Objective—To determine whether specific treadmill
exercise regimens would accelerate age-related
changes in collagen fibril diameter distributions in the
common digital extensor tendon (CDET) of the forelimbs
of young Thoroughbreds.
Animals—24 female Thoroughbreds.
Procedure—Horses were trained for 18 weeks (6
horses; short term) or 18 months (5 horses; long
term) on a high-speed treadmill; 2 age-matched control
groups (6 horses/group) performed walking exercise
only. Horses were (mean ± SD) 24 ± 1 months
and 39 ± 1 months old at termination of the shortterm
and long-term regimens, respectively.
Midmetacarpal CDET specimens were obtained and
processed for transmission electron microscopy.
Diameter and area of at least 1,000 collagen
fibrils/specimen were measured by use of computerized
image analysis. Mass-average diameter (MAD) of
collagen fibrils and collagen fibril index were calculated
for each horse.
Results—Collagen fibril MAD for the older horses
was significantly less than that for the younger horses.
Exercise did not significantly affect fibril diameter
or distributions in either age group, and collagen
fibril index did not differ significantly between
Conclusions and Clinical Relevance—Age-related
reduction in collagen fibril MAD agreed with findings
for other tendons and species. Training did not accelerate
age-related change in the CDET, in contrast to a
reported decrease in collagen fibril MAD in the superficial
digital flexor tendon of horses trained long term.
Our results support the concept that the functionally
distinct nature of the CDET and superficial digital flexor
tendon in horses results in fundamentally different
responses to high-speed exercise regimens. (Am J Vet Res 2005;66:564–568)
Objective—To determine cellular changes associated with secondary epidermal laminae (SEL) in forefeet and hind feet of ponies with insulin-induced laminitis.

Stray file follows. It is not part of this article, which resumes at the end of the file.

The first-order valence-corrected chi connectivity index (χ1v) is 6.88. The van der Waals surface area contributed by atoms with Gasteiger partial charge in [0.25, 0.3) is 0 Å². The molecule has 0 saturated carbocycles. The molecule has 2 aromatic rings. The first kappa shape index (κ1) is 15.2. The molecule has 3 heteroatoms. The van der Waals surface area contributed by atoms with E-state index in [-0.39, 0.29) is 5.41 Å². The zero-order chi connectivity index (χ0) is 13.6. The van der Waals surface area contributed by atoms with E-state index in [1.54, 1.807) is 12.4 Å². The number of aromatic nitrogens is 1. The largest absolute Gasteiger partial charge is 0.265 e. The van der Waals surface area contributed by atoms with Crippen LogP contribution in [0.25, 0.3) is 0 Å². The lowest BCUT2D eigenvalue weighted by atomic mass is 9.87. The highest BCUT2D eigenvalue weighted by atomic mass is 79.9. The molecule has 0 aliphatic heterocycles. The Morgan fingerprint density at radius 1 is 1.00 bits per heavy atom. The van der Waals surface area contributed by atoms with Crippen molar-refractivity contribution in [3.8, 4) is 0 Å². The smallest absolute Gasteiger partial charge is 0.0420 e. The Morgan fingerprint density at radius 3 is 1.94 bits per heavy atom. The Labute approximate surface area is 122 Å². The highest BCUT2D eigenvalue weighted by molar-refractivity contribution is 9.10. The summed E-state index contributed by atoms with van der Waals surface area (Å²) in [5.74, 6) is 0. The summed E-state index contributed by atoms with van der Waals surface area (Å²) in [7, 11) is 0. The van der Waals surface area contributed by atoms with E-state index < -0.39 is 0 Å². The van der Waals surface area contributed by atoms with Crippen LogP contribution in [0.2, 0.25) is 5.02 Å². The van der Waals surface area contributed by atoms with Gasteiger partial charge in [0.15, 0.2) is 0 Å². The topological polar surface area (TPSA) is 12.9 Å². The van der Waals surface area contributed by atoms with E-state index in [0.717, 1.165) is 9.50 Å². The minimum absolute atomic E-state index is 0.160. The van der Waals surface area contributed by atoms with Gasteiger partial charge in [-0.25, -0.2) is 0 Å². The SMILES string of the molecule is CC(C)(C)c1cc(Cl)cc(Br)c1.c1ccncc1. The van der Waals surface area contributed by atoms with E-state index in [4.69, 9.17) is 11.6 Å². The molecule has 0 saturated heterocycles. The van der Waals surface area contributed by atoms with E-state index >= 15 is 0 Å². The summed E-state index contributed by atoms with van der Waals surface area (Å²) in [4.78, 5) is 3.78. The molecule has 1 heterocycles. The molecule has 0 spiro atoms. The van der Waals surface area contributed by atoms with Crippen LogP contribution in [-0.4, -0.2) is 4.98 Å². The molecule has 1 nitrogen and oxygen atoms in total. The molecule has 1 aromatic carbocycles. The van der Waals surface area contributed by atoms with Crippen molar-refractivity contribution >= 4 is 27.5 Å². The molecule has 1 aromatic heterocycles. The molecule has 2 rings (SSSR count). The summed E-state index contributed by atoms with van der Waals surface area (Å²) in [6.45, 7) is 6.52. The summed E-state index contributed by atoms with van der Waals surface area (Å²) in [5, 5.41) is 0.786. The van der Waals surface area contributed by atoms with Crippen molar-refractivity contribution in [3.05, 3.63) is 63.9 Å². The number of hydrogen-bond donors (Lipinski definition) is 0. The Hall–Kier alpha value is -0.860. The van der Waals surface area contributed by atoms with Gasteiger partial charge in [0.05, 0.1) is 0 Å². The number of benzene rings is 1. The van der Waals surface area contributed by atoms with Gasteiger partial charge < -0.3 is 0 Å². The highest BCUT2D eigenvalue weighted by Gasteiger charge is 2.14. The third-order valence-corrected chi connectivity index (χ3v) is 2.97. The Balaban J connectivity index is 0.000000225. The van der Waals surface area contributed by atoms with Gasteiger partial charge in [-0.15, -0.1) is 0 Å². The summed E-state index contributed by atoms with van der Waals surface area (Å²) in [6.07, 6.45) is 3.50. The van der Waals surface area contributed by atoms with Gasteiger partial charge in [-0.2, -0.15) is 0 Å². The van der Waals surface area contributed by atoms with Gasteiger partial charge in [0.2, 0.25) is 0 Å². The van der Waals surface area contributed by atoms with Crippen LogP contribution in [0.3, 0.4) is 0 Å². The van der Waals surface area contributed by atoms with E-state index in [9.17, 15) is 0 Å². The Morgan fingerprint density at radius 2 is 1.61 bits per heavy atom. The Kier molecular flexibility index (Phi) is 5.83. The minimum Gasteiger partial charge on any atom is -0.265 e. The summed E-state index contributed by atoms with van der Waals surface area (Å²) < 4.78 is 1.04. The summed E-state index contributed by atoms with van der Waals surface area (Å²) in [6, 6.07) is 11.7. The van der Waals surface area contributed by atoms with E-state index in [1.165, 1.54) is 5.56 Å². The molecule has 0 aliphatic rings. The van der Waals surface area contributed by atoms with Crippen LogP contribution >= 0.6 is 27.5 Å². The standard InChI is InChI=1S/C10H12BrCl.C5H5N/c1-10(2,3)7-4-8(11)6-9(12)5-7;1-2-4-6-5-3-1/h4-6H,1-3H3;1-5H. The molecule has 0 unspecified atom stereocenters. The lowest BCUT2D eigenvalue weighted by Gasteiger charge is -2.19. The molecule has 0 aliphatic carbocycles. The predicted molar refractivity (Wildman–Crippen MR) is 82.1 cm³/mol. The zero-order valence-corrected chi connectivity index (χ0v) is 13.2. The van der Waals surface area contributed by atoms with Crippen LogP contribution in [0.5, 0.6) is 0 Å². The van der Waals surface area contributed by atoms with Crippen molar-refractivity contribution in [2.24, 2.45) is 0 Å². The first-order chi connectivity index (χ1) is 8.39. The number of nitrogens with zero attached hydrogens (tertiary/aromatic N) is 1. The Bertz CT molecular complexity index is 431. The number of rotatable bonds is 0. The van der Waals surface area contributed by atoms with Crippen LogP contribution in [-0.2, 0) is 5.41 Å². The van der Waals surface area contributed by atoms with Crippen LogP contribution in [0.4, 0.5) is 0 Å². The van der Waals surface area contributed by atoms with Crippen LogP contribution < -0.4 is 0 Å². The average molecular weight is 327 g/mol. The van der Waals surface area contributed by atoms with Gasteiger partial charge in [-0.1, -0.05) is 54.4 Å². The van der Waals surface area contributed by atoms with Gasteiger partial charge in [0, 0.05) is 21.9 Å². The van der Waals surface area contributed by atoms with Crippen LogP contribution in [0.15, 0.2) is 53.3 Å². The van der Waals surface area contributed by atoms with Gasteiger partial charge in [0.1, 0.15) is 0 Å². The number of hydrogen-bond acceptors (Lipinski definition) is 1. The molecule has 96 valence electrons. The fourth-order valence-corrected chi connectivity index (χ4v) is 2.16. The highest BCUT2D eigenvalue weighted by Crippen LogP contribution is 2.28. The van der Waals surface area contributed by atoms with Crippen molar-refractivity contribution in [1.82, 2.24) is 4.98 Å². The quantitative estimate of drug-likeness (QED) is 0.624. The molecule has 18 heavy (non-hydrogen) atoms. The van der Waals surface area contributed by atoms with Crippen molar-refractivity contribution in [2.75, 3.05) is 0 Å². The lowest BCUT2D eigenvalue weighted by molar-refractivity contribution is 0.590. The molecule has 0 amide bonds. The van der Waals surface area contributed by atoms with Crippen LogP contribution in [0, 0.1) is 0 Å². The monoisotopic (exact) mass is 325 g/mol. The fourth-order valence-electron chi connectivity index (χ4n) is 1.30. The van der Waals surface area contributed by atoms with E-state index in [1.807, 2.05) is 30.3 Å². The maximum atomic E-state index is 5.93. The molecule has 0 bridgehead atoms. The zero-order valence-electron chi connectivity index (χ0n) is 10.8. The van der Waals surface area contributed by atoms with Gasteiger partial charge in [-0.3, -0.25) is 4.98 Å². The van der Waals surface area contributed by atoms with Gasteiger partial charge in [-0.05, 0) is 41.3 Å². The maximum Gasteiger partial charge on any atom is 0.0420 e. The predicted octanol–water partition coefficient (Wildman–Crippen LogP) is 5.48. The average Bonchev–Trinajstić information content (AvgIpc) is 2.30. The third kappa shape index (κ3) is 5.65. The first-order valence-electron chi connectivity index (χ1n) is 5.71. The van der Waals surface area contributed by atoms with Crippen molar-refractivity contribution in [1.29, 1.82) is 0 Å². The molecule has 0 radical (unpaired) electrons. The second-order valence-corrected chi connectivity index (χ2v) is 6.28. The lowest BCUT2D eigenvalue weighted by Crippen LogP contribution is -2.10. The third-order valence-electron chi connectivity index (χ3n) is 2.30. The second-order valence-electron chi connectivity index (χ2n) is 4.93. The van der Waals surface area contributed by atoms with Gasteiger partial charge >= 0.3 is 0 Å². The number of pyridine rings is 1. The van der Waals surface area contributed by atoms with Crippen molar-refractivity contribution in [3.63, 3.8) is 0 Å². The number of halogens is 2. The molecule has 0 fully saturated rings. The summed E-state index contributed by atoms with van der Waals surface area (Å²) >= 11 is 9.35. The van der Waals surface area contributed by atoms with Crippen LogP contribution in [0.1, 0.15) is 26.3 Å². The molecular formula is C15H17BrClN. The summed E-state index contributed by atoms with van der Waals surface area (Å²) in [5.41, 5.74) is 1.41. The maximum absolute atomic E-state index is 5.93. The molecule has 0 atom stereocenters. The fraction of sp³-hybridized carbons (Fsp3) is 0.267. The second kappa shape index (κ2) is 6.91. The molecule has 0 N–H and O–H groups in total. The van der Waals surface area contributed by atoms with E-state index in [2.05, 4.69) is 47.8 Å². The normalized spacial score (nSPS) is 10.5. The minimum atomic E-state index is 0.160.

Procedures—Laminitis was induced in 4 ponies by IV administration of insulin and glucose; 4 control ponies received saline (0.9% NaCl) solution IV. Laminar tissue samples obtained from the dorsal aspects of the hooves were histologically evaluated. Primary epidermal lamina (PEL) length and width and SEL length, width, and angle were determined. Numbers of epidermal cell nuclei per micrometer and per total length of SEL and numbers of apoptotic and proliferative cells in axial, middle, and abaxial laminar regions were determined.
Results—SEL in treatment group ponies were significantly longer, were significantly narrower, and had a smaller angle relative to PEL in all laminar regions versus control ponies. In treatment group ponies, the number of epidermal cell nuclei per SEL was typically higher and the number of cells per micrometer of SEL was lower in laminar regions, apoptotic cell numbers were higher in abaxial and middle regions in forefeet and hind feet, and proliferating cell numbers were higher in axial laminar regions in forefeet and all laminar regions in hind feet, versus control ponies.
Conclusions and Clinical Relevance—Results indicated SEL elongation, narrowing, and alteration in orientation developed in all feet of ponies with insulin-induced laminitis. This was primarily attributable to cell stretching that developed at the same time as an accelerated cell death–proliferation cycle; differences in cell cycle responses among laminar regions between forefeet and hind feet may have been attributable to differences in load bearing.